Redefining foreign correspondence

At 19:00 GMT on Tuesday the 1st November, Index on Censorship and the London Press Club presented a debate on the changing role of the foreign correspondent in a rapidly evolving media landscape.

This English-language discussion took place at The Frontline Club in London and a full recording of the evening can be found further down this page. 

Topic / Speakers / RecordingLocation / Organisations

Journalist documenting events at the Independence square. Clashes in Ukraine, Kyiv. Events of February 18, 2014.

About the debate:

Over the past twenty years, budget cuts across the foreign news industry have seen the near-demise of Western foreign correspondents posted abroad. In their place, local-national stringers have become increasingly important providers of foreign news stories.

As the nature of conflicts has been changing and reporting from high-risk zones has become more dangerous, the traditional model of the foreign correspondent has been undergoing a transformation. The majority of foreign news is now no longer gathered by traditional foreign correspondents posted abroad, but by local nationals, who have grown up in the countries they report on.

Is, therefore, the foreign correspondent an endangered species in the news industry and which models of foreign reporting are emerging alongside new information-gathering technologies? Index on Censorship and the London Press Club welcomed an expert panel to discuss trends in the industry and the future role of the foreign correspondent.

Full recording:

(please note that the initial distortion disappears as of 1.13)


Haider Al Safi is a London-based Iraqi journalist, covering Middle Eastern politics. He started working as a journalist in 2003 during the American invasion of Iraq and is now the executive producer of HARDtalk Arabic.

Caroline Lees is a researcher at the University of Oxford’s Reuters Institute for the Study of Journalism and the editor of a Europe-wide network of journalism research platforms, entitled the European Journalism Observatory. A former foreign correspondent, she has reported extensively from Southern Asia and Africa.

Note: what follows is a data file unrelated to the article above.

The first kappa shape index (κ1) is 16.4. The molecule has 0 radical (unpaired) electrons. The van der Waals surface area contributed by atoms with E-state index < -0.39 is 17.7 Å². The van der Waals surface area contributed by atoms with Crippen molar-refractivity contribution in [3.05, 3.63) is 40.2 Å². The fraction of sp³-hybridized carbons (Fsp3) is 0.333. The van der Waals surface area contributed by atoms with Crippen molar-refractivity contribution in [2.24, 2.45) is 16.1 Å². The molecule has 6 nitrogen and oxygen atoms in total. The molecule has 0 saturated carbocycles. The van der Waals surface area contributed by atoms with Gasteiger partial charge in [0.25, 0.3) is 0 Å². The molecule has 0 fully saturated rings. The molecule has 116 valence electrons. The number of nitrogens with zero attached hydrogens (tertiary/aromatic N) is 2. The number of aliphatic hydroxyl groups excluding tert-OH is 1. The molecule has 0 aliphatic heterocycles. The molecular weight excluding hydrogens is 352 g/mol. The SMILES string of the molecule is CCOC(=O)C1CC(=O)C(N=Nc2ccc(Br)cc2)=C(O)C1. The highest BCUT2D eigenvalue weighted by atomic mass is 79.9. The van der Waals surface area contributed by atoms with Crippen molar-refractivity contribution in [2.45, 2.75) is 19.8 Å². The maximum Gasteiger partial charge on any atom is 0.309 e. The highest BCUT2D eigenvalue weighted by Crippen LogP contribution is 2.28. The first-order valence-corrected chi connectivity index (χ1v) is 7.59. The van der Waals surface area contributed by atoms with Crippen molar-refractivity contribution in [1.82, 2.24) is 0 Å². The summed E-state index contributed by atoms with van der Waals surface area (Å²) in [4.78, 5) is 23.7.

Kim Sengupta is The Independent’s defence and diplomatic correspondent and has reported from a number of countries, including Iraq.

Samira Shackle is a British journalist, writing mainly on politics, terrorism and gender, with a particular focus on the Indian subcontinent. Currently, Samira works as the assistant editor of the New Humanist magazine, but has reported for a number of outlets and previously spent a year reporting from Pakistan.


Rachael Jolley is the editor of the Index on Censorship magazine.



Index on Censorship magazine:

The Index on Censorship magazine is the print form personification of the fight for freedom of expression. And, Index‘s latest issue, released at the end of October, turns its sights on the matter of anonymity and our rights to such. Looking at reporters working in dangerous environments, this issue identifies the importance of a degree of anonymity for bloggers in Bangladesh, the impact of the “War on Terror” on surveillance requirements and, via an interview with ex-CIA operative Valerie Plame-Wilson, even the need to mask one’s identity as a secret agent. Outwith the themed report, there is also space for poetry from Alejandro Jodorowsky and reviews of new fiction from Turkey and Egypt.

For more information about the autumn edition, visit Index by clicking here 

The Frontline Club:

The Frontline Club is a London media club, based in Paddington. Besides its relaxed member facilities, the club also provides regular workshops and hosts events on a number of diverse and media-related issues.

To find out more about The Frontline Club, click here to be taken straight to its website 

The London Press Club:

The London Press Club is a venerable London journalists club, which can trace its origins back to 1882. The club provides opportunities for journalists and others interested in media to meet, learn about and debate new developments as well as to explore the trade’s collective past as a medium for communication. Its events range from the purely social to discussions on matters of importance, touching not only on journalism, but also on the general furtherance and protection of free speech throughout the world.

To learn more about the London Press Club, visit its website by clicking here 

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The Frontline Club, 13 Norfolk Place, London, W2 1QJ